In part one of this two-part blog series, Max Ochoa will cover the activities that are distracting sales reps from spending their time with customers.
In my time in sales and sales management, I have noticed a common theme. Sales people spend a lot of time not selling. At first glance, this may be an alarming statement, but allow me to elaborate.
In order to treat customers as strategic partners, salespeople have to spend a lot of time researching their customers. Competitors, purchase history, etc. Before they even speak to the customer they have to know the products they might be interested in (depending on what industry you are in, it could be an impossible task just to memorize the product catalog), when and to whom those products are relevant and the price they should be charging in a given situation. And, of course, one of the main questions in sales is always, “who should I call on?” If you spend time in all of these areas covering every possible scenario, virtually all of your time would be spent in prep and no time actually selling.
Whether you are responsible for uncovering new business or you have a book of business that you own, I couldn’t tell you how many times I have seen sales people spend countless minutes or hours picking through CRM, or a report, or a stack of papers on their desk trying to figure out who to call. All of this analysis to answer one essential question: What is my best shot at getting some business? (Sales people – like all people – love to follow the path of least resistance.)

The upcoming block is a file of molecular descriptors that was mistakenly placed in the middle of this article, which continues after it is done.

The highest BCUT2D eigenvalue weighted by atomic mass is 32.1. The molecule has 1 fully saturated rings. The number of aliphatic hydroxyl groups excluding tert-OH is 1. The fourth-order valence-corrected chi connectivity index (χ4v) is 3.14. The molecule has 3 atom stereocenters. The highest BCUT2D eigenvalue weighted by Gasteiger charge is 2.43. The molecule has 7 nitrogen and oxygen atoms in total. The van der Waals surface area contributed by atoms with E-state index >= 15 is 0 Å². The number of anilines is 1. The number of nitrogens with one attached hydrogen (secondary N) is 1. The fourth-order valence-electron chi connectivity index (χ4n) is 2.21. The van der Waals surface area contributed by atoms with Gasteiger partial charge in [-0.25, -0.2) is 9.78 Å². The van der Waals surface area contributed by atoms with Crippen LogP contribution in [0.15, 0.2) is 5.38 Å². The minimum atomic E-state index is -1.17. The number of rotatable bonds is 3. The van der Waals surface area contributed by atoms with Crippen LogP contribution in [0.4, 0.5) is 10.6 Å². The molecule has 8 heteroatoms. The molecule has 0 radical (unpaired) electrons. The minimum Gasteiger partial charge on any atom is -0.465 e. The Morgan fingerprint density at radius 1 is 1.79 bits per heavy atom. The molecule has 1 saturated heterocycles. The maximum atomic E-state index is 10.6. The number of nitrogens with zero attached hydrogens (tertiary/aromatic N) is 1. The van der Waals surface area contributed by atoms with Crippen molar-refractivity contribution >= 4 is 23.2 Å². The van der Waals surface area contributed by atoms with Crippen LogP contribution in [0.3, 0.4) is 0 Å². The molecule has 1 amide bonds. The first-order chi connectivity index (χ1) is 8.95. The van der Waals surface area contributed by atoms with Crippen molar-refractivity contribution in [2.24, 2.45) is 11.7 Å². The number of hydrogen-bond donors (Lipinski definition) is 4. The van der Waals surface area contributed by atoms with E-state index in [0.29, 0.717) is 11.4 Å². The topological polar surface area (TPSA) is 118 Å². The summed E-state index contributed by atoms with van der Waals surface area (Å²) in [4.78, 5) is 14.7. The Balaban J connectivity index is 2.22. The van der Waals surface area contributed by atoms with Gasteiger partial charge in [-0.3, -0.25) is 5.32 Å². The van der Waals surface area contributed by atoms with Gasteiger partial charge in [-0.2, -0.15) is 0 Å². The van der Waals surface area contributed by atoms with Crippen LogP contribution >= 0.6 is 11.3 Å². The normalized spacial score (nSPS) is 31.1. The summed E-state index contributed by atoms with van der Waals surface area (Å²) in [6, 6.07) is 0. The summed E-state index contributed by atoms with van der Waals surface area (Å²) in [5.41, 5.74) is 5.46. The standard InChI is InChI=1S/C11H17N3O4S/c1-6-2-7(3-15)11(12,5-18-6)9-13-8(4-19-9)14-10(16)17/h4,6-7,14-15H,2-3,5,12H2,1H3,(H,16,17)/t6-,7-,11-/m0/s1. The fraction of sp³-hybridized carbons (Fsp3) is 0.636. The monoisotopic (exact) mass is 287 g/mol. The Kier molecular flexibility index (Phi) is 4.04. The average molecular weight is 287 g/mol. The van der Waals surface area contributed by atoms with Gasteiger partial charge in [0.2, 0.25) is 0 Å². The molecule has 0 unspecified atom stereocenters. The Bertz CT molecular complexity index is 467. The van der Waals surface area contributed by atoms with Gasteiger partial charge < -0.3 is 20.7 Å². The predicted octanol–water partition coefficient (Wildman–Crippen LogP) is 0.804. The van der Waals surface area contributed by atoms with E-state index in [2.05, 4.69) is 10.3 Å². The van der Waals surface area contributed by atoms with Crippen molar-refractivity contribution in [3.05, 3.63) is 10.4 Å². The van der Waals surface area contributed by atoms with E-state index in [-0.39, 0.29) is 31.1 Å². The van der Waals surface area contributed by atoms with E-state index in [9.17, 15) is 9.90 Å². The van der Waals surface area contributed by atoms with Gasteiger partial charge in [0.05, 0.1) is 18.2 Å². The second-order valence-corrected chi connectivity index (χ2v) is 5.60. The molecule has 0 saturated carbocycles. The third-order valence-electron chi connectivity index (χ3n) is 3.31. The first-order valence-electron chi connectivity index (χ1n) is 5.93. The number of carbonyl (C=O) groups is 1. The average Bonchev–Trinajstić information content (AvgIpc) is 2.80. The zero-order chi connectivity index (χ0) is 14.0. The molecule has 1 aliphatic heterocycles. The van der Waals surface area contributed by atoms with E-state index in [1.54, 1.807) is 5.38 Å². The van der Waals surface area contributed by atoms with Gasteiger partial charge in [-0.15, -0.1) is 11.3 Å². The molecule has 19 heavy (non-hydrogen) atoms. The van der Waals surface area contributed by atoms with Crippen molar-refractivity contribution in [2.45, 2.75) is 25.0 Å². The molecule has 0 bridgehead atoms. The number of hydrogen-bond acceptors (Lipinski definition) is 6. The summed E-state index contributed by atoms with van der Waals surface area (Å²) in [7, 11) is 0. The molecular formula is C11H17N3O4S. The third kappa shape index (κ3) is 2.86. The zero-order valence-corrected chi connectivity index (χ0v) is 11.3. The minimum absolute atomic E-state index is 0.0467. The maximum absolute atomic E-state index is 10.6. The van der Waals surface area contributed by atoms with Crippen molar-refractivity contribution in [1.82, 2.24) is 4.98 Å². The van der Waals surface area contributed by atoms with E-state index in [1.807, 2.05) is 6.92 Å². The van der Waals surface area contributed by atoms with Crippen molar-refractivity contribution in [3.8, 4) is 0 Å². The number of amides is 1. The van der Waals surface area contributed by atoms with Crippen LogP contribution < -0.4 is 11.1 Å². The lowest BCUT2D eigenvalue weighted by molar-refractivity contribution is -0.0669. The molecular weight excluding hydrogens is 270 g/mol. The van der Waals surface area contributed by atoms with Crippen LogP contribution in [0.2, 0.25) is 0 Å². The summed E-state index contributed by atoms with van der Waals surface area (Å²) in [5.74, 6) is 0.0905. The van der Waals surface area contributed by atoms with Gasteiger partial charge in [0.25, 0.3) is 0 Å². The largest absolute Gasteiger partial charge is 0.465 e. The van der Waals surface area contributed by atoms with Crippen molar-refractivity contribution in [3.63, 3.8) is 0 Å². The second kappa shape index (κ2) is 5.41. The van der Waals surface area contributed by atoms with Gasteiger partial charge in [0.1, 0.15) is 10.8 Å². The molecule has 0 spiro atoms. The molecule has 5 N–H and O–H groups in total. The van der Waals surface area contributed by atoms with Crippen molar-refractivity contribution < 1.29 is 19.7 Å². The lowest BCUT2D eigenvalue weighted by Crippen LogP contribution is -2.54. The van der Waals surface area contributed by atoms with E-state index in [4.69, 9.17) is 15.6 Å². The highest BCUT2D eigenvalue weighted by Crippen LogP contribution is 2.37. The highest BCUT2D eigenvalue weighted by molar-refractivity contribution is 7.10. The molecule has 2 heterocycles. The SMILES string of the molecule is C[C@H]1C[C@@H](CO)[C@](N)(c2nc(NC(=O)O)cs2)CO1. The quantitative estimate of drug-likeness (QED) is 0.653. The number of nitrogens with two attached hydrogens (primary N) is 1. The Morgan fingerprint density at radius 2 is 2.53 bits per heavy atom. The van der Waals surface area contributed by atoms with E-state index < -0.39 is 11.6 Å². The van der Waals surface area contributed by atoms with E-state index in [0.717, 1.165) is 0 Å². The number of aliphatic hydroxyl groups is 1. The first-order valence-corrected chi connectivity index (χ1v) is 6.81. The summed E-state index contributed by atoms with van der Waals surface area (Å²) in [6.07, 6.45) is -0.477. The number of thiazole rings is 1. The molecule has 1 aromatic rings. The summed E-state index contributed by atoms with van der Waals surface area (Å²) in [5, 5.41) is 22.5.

Just deciding who to call would be an enormous waste of time if every customer had the same potential, but they don’t. When deciding who to call sales people are trying to stack the deck in their favor. It’s not just who to call, but knowing which customers to call on that will provide the best opportunity. The question for sales managers then becomes: How can we remove that time spent deciding who to call and empower sales reps to make efficient decisions about who to spend time with?
Once they decide who to call, the next prep step is deciding what to talk to them about. Some sort through self-created reports and try to develop a perfect message. Some ignore the information available to them because it is not easy to access, they don’t have the time, and they’d prefer to rely on natural sales skills. The former approach is time consuming and not efficient. The latter is less effective for the individual customer. The greatest sales reps will plan their calls very quickly and efficiently.
This begs the question: In this age of information, why isn’t there an easy way to serve up talking points for a conversation? Can’t we help those great sales reps get there more quickly, or better yet, get the average sale rep performing at the level of the great ones?
In Tuesday’s post, Max will cover how it’s possible to make each and every sales rep more efficient and effective.